Keele Alumni has represented some of the world’s largest sports organisations, events and athletes
Lawyer Zane Shihab graduated from Keele in 2001 and is now a partner and UK head of sports, media and entertainment in Armstrong Teasdale’s London office, Zane has negotiated numerous high-value sponsorship and supplier agreements and other event-related contracts for organisations including London Marathon, UEFA and The All England Lawn Tennis Club (Wimbledon).
Lawyer Zane Shihab has represented some of the world’s largest and most recognisable sports organisations, events and athletes. As partner and UK head of sports, media and entertainment in Armstrong Teasdale’s London office, Zane has negotiated numerous high-value sponsorship and supplier agreements and other event-related contracts for organisations including London Marathon, UEFA and The All England Lawn Tennis Club (Wimbledon). He has also drafted and advised on the agreements connected to high-profile Premier League football transfers, and has successfully represented well-known players in disciplinary proceedings brought by the Football Association.
In 2022, Zane was named among The Lawyer Hot 100, which recognised the most accomplished and relevant lawyers practicing in the nation today. Zane was chosen for the prestigious list after his advice on ticketing integrity ensured both the Wimbledon Championships and Euro 2020 went ahead and complied with covid regulations in England, and in the case of the Euros, across Europe where each country had its own rules in place.
Zane, who graduated from Keele in 2001 with a Law and Biology Dual Honours degree, said:
“To be honest, I had no idea what I wanted to do in terms of a career when I came to Keele. At the time I looked at those students that had their whole life mapped out ahead of them with a mixture of admiration and incredulity. In fact, when I arrived at Keele, I’d planned to do a dual honours degree in biology and English but, upon seeing a syllabus full of Chaucer, I altered my direction and chose law instead.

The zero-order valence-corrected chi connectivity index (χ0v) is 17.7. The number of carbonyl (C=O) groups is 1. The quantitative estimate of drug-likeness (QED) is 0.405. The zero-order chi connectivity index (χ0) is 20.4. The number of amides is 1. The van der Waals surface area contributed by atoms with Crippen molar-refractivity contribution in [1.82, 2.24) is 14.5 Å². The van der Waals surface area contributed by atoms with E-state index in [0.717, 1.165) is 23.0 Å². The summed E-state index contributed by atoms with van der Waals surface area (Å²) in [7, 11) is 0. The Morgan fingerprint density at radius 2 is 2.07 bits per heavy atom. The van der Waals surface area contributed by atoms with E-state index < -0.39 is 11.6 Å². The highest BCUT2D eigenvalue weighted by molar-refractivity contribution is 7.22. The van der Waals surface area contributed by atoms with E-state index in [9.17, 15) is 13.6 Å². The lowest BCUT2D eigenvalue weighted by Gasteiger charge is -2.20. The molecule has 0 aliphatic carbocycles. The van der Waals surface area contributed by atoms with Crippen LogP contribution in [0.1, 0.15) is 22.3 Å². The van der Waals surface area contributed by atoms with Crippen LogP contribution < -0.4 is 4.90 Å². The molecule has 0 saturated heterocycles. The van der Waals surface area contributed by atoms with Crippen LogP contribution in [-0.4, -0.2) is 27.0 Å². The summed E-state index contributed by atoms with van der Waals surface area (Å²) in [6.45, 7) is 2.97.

“What I was certain about was my love of sport; both law and biology could, theoretically, allow me to undertake a career in the sports industry in some capacity. Timing is everything and, in the early 2000s, a thing now known as ‘sports law’ was becoming a discipline in itself so, upon leaving Keele, I focussed solely on obtaining a training contract for a law firm that practised in this area. After much persistence and some relevant work experience, I was eventually lucky enough to receive an offer. Clearly, the law half of my degree was absolutely vital to opening this door and my subsequent career in sports law.”
During his time at Keele, Zane played for the University’s football team and has fond memories of his time spent in Staffordshire.
He said: “I arrived at the stunning grounds of Keele University in 1998, a Londoner who was very much wet behind the ears. Considering the micro-climate that Keele experiences, the Staffordshire weather ensured that it was not just my ears that were wet all year-round. My parents bid a tearful goodbye - sadness or joy, it was hard to tell and, clearly much more wily than myself, left me with a crate of beer with which to bribe affection from my fellow captives in Hawthorns, J Block. There embarked three years of lectures, hard work, football and socialising.”And giving advice to graduates, Zane said: “Don’t panic if, like me, you are not sure what you should yet focus on immediately following graduation. It sounds glib, but once you do work it out, hard work and perseverance will usually get you where you want to be.
“In relation to my specific career, I would advise that aspiring lawyers looking for an inroad into sports law should focus on work experience that will be beneficial to the sports sector, such as commercial, regulatory, litigation, etc. I would also suggest that they contribute to online blogs and draft articles which are sports law centric, whilst using social media to discuss the latest issues.
“Consider becoming a student member of the various sports law organisations and attend some of their meetings - most of the top sports lawyers attend these events. Lastly, you may like to consider a Masters, Diploma or PGC in Sports Law. All of the above is time consuming, and will come with some expense, but they all illustrate to prospective employers a certain level of commitment to the sector.”